Attend a guided tour of the new Constitutional Court building in Johannesburg. At some stage or other the well-trained and polite guide will ask you whether you have seen any court building
like this. Then, listen to the visitors unanimously respond, "no!" Why? Jean-Francois Lyotard maintained that in a multicultural and multiethnic society grand narratives are out of place and what we need is a proliferation of small narratives. Post-apartheid architecture of South Africa seems to be not only in tune with Lyotard's view but extends it to include inverse narratives as well. The difference between our Constitutional Court and others of its type is due to its implicit small and inverse narratives. Another matter which this paper will take in its stride in a positive way is the notion of African Renaissance. The course of action it will take is to go to the primary source or first principle and set the scene by looking at a quintessential example of Renaissance architecture containing small and inverse narratives. The assumption behind this strategy is that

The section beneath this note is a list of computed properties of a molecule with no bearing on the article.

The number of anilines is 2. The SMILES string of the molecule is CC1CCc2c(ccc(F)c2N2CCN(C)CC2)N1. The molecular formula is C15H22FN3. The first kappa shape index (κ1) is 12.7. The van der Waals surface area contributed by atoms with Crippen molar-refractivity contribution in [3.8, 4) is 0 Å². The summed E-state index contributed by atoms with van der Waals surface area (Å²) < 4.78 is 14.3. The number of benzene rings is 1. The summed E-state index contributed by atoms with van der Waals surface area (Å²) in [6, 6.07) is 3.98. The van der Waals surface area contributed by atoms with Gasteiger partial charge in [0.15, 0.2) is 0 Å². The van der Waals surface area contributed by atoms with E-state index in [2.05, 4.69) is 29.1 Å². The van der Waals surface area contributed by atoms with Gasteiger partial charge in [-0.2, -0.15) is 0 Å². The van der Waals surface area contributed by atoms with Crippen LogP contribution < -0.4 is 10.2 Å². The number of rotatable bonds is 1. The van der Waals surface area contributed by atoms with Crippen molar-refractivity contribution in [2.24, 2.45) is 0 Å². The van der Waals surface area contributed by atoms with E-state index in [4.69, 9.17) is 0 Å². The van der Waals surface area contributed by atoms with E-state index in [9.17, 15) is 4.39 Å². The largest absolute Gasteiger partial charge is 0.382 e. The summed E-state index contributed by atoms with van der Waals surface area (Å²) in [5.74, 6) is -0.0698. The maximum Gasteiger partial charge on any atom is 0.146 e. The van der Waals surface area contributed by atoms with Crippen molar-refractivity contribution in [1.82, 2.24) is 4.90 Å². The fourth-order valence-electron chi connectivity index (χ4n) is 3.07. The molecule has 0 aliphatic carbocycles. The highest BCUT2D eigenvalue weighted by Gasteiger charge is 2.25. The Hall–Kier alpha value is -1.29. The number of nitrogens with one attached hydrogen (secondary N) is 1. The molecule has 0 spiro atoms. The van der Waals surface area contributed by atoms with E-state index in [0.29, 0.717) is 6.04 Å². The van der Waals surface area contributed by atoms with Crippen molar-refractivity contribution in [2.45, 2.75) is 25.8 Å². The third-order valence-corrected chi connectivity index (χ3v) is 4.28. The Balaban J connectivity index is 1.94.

whenever there is a political and cultural change, there is a corresponding narrative shift. Using the principles contained in this example as yard-sticks, this paper will then examine a selected number of works of South African architecture since 1994, delve into their narrative contents and identify their place in the international evolution of contemporary architecture.